Today Steve and I went all-out on the Save Seagate mission. He’s been in his quarantine tank for 24 hours and spent most of last night sitting on the bottom looking depressed, which is exactly what the other two goldfish did before they died on us last year. After an hours research about every ailment known to goldfish-kind we were thinking a mild salt solution was the way forward. This is a natural approach, works well on a fair proportion of fish ailments and is therapeutic for ulcers and damaged scales (Seagate has what looks like a little bite out of one side of him). To do this, you also need to keep the water well oxygenated, so a trip to the pet store it was (i think they are staring to recognise me in there), to get a pump and airstone for the quarantine tank.
At the pet store the tank of goldfish that Seagate orignally came from had a sign up saying they were no longer for sale as they were receiving treatment. I cornered a friendly shop assistant and quizzed her on what was wrong with them. She seemed a bit vague about what exactly they were being treated for, but recommended a bacterial treatment for the tank, which we bought because she was friendly, helpful and spent so long talking to us about it all, even though I was secretly thinking I wasn’t going to use the dodgy chemicals on our fish.
She told us we could bring Seagate back if we wanted to, and they would swap him for another fish. Wahah! Not likely – I don’t want another fish!! What would they do with our little sick baby?? It doesn’t even bear thinking about.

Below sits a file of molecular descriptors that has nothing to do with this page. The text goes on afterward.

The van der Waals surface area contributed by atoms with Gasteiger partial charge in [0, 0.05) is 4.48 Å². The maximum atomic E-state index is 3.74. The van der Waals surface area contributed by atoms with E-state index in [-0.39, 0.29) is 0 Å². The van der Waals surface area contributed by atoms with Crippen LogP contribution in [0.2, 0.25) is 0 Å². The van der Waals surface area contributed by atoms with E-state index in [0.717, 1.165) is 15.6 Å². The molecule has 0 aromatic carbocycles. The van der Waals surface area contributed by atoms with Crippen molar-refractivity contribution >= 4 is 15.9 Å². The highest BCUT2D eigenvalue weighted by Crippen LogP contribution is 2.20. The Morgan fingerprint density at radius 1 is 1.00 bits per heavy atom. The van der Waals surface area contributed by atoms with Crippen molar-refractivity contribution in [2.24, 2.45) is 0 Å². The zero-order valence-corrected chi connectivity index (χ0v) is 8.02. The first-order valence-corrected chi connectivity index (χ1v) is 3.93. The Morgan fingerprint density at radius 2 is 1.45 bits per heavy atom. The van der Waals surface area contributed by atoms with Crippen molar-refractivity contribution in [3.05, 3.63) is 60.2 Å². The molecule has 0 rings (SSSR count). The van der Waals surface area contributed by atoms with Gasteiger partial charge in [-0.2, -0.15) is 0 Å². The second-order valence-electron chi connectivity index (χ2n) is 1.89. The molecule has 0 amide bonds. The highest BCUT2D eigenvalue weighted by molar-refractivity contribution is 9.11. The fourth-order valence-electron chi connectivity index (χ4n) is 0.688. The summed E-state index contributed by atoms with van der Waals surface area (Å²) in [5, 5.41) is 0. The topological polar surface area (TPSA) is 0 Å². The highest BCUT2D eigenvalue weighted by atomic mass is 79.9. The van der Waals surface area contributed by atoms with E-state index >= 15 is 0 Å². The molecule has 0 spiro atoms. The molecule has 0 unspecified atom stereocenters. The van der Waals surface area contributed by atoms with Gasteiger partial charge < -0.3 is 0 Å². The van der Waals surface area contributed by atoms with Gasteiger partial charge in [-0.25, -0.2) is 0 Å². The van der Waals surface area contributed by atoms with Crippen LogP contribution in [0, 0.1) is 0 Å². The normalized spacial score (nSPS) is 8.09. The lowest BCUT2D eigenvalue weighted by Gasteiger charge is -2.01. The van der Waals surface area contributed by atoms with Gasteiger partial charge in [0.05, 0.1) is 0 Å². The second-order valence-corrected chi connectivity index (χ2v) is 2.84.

In the car I looked into the treatment we had purchased and confirmed my suspicions about nasty chemicals. I told Steve we had a bottle of prettily packaged FORMALDEHYDE, and we decided that salt was still the best thing, as we didn’t want a mummified fish. We got home, put the scary formaldehyde at the back of the cupboard and set up the air pump. Seagate seemed to like this a lot. We then diluted the salt and added it to the tank. I watched him like a hawk for about 40 minutes and he seemed to perk up – he swam around the bubbles, ate some dinner, and has stopped sitting on the gravel at the bottom. Concentration should be at 0.1% now, and we need to increase it to 0.3% over the next day or two, which is the recommended amount for longer-term salt treatment. Hopefully the fact he was more active this evening is a good sign (A Google search on salt treatment for Goldfish and Koi will provide you with lots of info if you are thinking of doing the same. It’s v important to get the proportions right though, so read as much as you can on it, and remember that UK and US gallons are different).
The other three are as happy and hungry as usual, and were very interested in all the goings on in the kitchen. We’ll just wait and see now what tomorrow morning will bring…